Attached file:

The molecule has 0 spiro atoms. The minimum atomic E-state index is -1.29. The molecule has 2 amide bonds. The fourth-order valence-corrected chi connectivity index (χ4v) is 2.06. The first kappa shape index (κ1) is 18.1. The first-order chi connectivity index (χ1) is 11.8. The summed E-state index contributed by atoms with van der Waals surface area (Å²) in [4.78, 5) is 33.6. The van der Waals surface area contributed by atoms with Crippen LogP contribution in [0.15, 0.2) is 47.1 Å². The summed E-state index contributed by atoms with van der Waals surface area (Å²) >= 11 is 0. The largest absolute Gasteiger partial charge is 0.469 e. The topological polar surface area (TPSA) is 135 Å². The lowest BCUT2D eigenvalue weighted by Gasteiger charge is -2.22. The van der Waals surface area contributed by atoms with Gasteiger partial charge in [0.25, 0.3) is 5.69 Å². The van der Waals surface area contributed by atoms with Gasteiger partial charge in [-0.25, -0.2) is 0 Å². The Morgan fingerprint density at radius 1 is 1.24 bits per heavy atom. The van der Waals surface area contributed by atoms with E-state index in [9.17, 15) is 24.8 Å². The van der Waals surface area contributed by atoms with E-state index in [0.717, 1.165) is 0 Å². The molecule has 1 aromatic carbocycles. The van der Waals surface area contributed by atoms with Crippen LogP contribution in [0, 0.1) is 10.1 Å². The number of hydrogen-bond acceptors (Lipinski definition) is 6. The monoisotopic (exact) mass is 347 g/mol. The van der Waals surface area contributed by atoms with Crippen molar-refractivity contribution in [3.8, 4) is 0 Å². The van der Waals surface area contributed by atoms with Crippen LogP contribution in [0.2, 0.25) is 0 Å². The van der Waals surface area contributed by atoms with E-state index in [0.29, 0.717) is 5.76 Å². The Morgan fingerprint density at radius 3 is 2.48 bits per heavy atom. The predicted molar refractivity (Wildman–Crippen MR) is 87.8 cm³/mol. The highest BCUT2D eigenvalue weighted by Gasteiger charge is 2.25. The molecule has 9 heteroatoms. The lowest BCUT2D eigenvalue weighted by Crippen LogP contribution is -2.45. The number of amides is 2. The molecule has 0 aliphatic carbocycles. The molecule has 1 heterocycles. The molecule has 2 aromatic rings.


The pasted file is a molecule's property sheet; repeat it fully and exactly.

The molecule has 0 spiro atoms. The minimum atomic E-state index is -1.29. The molecule has 2 amide bonds. The fourth-order valence-corrected chi connectivity index (χ4v) is 2.06. The first kappa shape index (κ1) is 18.1. The first-order chi connectivity index (χ1) is 11.8. The summed E-state index contributed by atoms with van der Waals surface area (Å²) in [4.78, 5) is 33.6. The van der Waals surface area contributed by atoms with Crippen LogP contribution in [0.15, 0.2) is 47.1 Å². The summed E-state index contributed by atoms with van der Waals surface area (Å²) >= 11 is 0. The largest absolute Gasteiger partial charge is 0.469 e. The topological polar surface area (TPSA) is 135 Å². The lowest BCUT2D eigenvalue weighted by Gasteiger charge is -2.22. The van der Waals surface area contributed by atoms with Gasteiger partial charge in [0.25, 0.3) is 5.69 Å². The van der Waals surface area contributed by atoms with Gasteiger partial charge in [-0.25, -0.2) is 0 Å². The Morgan fingerprint density at radius 1 is 1.24 bits per heavy atom. The van der Waals surface area contributed by atoms with E-state index in [9.17, 15) is 24.8 Å². The van der Waals surface area contributed by atoms with E-state index in [0.717, 1.165) is 0 Å². The molecule has 1 aromatic carbocycles. The van der Waals surface area contributed by atoms with Crippen LogP contribution in [0, 0.1) is 10.1 Å². The number of hydrogen-bond acceptors (Lipinski definition) is 6. The monoisotopic (exact) mass is 347 g/mol. The van der Waals surface area contributed by atoms with Crippen molar-refractivity contribution in [3.8, 4) is 0 Å². The van der Waals surface area contributed by atoms with Crippen LogP contribution in [0.2, 0.25) is 0 Å². The van der Waals surface area contributed by atoms with E-state index in [0.29, 0.717) is 5.76 Å². The Morgan fingerprint density at radius 3 is 2.48 bits per heavy atom. The predicted molar refractivity (Wildman–Crippen MR) is 87.8 cm³/mol. The highest BCUT2D eigenvalue weighted by Gasteiger charge is 2.25. The molecule has 9 heteroatoms. The lowest BCUT2D eigenvalue weighted by Crippen LogP contribution is -2.45. The number of amides is 2. The molecule has 0 aliphatic carbocycles. The molecule has 1 heterocycles. The molecule has 2 aromatic rings.